Each new meeting of the Communion now reinforces this impression that the ”˜schism’ has taken place, because complete sacramental communion is demonstrably no longer possible. The most recent news, of course, is that an alternative province is being formed across North America bringing together the various acronyms and groupings we are coming used to: the Network, CANA, dioceses linked to the Southern Cone, and parishes under the oversight of Rwanda, Kenya, Uganda, together with traditionalist continuing churches which long ago broke away.
In the absence of any meaningful overtures from the official American and Canadian leadership, and no proposals for any effective alternative oversight, and amid a determination to press on with scandalous and acrimonious litigation, there is probably no option now other than a third North American province. Furthermore, the level of theological heterodoxy in the Episcopal Church is worryingly high. A number of dioceses have rejected the moratoria which were called for with impunity and it looks clear that at the next General Convention it will be business as usual in the liberal drift of the denomination.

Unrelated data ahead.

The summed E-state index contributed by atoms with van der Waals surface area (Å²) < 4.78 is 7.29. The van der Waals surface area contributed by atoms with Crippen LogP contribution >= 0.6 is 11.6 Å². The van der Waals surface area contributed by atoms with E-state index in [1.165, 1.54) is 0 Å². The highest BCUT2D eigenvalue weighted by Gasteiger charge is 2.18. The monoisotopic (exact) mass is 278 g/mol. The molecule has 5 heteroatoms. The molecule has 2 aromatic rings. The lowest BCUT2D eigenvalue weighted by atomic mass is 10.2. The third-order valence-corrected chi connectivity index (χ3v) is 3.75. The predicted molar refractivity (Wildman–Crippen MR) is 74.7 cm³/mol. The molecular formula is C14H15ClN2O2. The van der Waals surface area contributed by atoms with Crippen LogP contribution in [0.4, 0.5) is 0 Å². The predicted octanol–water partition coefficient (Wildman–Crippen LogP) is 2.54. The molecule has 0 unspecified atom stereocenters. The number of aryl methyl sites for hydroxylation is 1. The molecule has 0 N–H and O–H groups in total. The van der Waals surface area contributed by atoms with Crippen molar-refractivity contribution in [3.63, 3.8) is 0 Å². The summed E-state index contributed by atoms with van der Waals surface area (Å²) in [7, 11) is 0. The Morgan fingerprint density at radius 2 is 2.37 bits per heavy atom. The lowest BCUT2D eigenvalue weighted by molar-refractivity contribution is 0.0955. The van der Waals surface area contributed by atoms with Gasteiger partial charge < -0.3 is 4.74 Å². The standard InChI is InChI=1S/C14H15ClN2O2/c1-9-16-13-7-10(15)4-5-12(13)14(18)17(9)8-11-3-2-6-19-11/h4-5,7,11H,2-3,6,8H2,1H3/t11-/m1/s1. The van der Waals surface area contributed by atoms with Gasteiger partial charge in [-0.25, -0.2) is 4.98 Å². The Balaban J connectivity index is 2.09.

Apart from the sexuality issue, relativism both morally and theologically is normal theology in TEC. Very few Episcopal leaders will say with any confidence that Jesus Christ is the only way to God; instead they apologise for missionary activity in the past, and proclaim a muted, stunted, deformed Gospel to the world.
Yet the formation of a third province is not universally favoured by those who otherwise reject North American innovation. The Gafcon route is an ”˜outside’ strategy that has given up on the ability of the Anglican Communion to discipline itself in accordance with Bible and tradition. There is however an insider’s strategy as well, which believes that the Windsor process is roughly the right direction for the Communion to go, that it will actually result in discipline.
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